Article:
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Elon Musk’s emigrants stole more than $ 2m from cryptocurrency fraud


Fraudsters emulating Elon Musk have stolen millions of dollars from US users in cryptocurrency frauds as online fraudsters seek access to the public to sell volatile cryptocurrencies such as bitcoin.

Consumers lost more than $ 80m due to cryptocurrency frauds between October 1 and March 31, according to a new report from the Federal Trade Commission, which on Monday recorded a “huge rise” in this type of fraud.

Fraud emulating a cryptocurrency enthusiast and fellow Tesla Musk co-founder had more than $ 2m in losses.

The price lost due to cryptocurrency fraud has grown by 10 cents against the same trend last year, according to analysts. More than 7,000 frauds were reported in a six-month period, 12 times more than last year.

Advertisers have lost as much as $ 1,900 in fraudulent transactions, which are often said to give traders tips or “secrets” to help them sell e-currencies, the FTC said.

The regulator cited the “Wild West vibe” surrounding the cryptocurrency culture as one reason to jump in, as well as the “secret thing” that created fertile ground for fraudsters who target young consumers who want to get back on track.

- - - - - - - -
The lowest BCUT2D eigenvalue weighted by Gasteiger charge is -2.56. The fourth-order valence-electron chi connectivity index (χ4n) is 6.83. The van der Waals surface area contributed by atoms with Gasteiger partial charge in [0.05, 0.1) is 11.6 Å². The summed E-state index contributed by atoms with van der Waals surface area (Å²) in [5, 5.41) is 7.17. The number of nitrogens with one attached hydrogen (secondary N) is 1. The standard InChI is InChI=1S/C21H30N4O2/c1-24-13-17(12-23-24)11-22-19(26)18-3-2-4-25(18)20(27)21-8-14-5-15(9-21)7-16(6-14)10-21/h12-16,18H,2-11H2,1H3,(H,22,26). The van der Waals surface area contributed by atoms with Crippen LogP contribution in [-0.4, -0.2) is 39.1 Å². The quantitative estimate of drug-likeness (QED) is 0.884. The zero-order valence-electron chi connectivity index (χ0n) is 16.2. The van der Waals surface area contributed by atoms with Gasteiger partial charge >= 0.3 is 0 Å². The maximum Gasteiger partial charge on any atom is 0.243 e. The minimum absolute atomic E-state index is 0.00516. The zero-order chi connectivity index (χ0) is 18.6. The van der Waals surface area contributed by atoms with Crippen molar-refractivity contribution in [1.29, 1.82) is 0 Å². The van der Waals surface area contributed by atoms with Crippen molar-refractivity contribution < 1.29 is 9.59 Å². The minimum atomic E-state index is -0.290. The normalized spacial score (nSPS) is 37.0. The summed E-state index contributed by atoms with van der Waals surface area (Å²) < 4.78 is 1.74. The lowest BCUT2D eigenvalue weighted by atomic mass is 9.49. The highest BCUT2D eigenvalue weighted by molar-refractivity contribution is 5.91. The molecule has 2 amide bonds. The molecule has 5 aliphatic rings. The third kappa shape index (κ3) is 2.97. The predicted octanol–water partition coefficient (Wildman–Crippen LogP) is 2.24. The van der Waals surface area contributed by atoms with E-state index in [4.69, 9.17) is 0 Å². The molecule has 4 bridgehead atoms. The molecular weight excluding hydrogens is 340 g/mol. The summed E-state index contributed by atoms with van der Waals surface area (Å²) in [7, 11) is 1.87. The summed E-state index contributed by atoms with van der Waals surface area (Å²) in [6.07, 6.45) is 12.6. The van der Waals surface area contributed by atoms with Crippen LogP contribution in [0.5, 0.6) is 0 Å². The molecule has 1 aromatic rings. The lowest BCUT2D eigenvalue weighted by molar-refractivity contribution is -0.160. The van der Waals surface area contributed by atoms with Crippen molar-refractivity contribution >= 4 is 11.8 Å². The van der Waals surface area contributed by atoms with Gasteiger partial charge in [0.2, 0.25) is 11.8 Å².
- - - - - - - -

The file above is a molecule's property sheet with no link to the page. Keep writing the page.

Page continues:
The FTC report followed a temporary decline in bitcoin trading prices, after Musk last week wrote that the manufacturer would no longer receive cryptocurrency payments as payment for its vehicles, citing concerns about the impact of cryptocurrency “mines”.

Bitcoin traded below $ 44,000 on Monday, about $ 20,000 from the high price that came a month ago.

“Promises of high returns, guarantees are just lies,” the supervisor said, adding that fraudsters had built high-profile websites that made them appear as if consumer fraudulent investments were growing.

Common scams involving the promise that a popular person associated with cryptocurrencies will increase a person’s purchases.

Young consumers who started selling assets for the first time in several numbers at the beginning of the epidemic were at high risk of fraud, the FTC found.

Consumers under the age of 30 have lost more money on business fraud than any other type of fraud.


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